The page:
Because it has no value, understood by Marx in this context to mean labor value, air cannot be a commodity.
The Complexities of ‘Consumerism’: Choice, Collectivism and Participation within Britain’s National Health Service, c.1961-c.1979
Tracing lines of horizontal hostility: How sex workers and gay activists battled for space, voice, and belonging in Vancouver, 1975-1985
In the mid-1970s, indoor sex workers were pushed outdoors onto the streets of Vancouver’s emergent gay West End, where a small stroll had operated for several years. While some gay activists contemplated solidarity with diversely gendered and racialized sex workers, others galvanized a campaign, alongside business owners, realtors, police, city councillors, and politicians to expel prostitution from their largely white, middle-class enclave.
Women’s Work and the Politics of Homespun in Socialist China, 1949–1980
Gender, labor, and place: reconstructing women’s spaces in industrial communities of western Canada and the United States
Border crossings: Interdisciplinarity in new working-class studies
A lifelong job–the constant protection of their health
The beginnings of behavior analysis laboratories in Brazil: A pedagogical view.
We introduce the history of behavior analysis in Brazil at the beginning of the 1960s. The behavior analysis laboratory was selected as the focus of this investigation. The time frame of our historical account begins with the visit of Fred Keller to Brazil as a visiting professor at the Universidade de São Paulo.
APA Monitor: Notes On a Scandal
‘Occasionally heard to be answering voices’: Aural culture and the ritual of psychiatric audition, 1877-1911
Social security expenditures in Ireland, 1981-2007: An analysis of welfare state change
The analysis of welfare state change is bedevilled by controversy about how to define and measure change, and about the role of expenditure data in quantifying change. Using social security in Ireland as an illustration, this article shows that national-level expenditure data, properly decomposed and disaggregated, can identify patterns of change that are masked in highly aggregated, comparative data.
Tough love: A brief cultural history of the addiction intervention.
Popular media depictions of intervention and associated confrontational therapies often implicitly reference—and sometimes explicitly present—dated and discredited therapeutic practices. Furthermore, rather than reenacting these practices, contemporary televised interventions revive them. Drawing on a range of literature in family history, psychology, and media studies that covers the course of the last 3 decades, this paper argues that competing discourses about the nuclear family enabled this revival.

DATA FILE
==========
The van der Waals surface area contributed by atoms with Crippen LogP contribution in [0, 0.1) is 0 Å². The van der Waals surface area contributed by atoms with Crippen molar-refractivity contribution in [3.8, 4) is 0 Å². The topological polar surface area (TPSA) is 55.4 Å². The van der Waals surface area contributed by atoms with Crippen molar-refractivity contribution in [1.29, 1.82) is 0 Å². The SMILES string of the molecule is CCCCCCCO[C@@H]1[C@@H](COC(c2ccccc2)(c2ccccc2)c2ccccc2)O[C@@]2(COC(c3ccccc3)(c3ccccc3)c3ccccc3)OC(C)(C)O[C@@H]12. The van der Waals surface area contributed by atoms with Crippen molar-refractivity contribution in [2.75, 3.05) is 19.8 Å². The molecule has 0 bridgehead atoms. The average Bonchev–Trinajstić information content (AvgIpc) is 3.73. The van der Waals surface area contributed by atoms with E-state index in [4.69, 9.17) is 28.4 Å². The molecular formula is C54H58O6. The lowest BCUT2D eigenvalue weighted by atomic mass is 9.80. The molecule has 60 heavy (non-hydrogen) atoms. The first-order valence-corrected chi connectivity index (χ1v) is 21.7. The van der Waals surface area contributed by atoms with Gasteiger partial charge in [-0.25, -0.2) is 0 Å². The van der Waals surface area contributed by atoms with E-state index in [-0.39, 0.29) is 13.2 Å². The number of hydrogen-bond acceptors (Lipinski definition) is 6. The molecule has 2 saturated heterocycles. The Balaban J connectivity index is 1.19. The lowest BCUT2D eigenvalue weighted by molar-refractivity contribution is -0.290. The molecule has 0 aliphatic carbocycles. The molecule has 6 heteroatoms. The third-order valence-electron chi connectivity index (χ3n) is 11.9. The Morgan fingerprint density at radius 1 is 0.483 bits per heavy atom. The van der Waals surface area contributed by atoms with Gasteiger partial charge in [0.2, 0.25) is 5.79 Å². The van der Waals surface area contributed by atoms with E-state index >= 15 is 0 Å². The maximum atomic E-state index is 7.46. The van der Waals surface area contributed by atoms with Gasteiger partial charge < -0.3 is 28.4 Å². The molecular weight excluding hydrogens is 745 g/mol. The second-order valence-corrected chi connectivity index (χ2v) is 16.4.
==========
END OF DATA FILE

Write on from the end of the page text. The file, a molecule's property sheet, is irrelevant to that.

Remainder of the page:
The Making of Public Labour Intermediation: Job Search, Job Placement, and the State in Europe, 1880–1940
Since the late nineteenth century, job seeking has become increasingly linked to organizations and facilities that offer information on vacancies, offer placement services, or undertake recruiting. The present article focuses on how job placement became a concern for the emerging European welfare states, and how state-run systems of labour intermediation were established between 1880 and 1940.
Fatherhood and the non-propertied classes in Renaissance and early modern Italian towns
Ibn Imran’s 10th century Treatise on Melancholy
Stamp out syphilis
Paternal power: the pleasures and perils of ‘indulgent’ fathering in Britain in the long eighteenth century
Historical and literary studies have identified shifts in paternal power in Britain from authoritative and patriarchal to benign and affectionate during the long eighteenth century. This article re-examines the power of fathers through the prism of paternal indulgence with insights gained from histories of masculinities.
State Support for the German Cooperative Movement, 1860–1914
A Commonwealth of the People: Popular Politics and England’s Long Social Revolution, 1066-1649. By David Rollison
This unusually bold and thought-provoking book offers a new interpretation of the course of English history. While it focuses on the period from the twelfth century to the seventeenth, and especially on the later middle ages of c.1300-c.1550, its story of the “commoning” of the English political system—the rise of the common people and their concerns to the centre of politics—has very wide resonances, extending to the industrial revolution, the British Empire and beyond.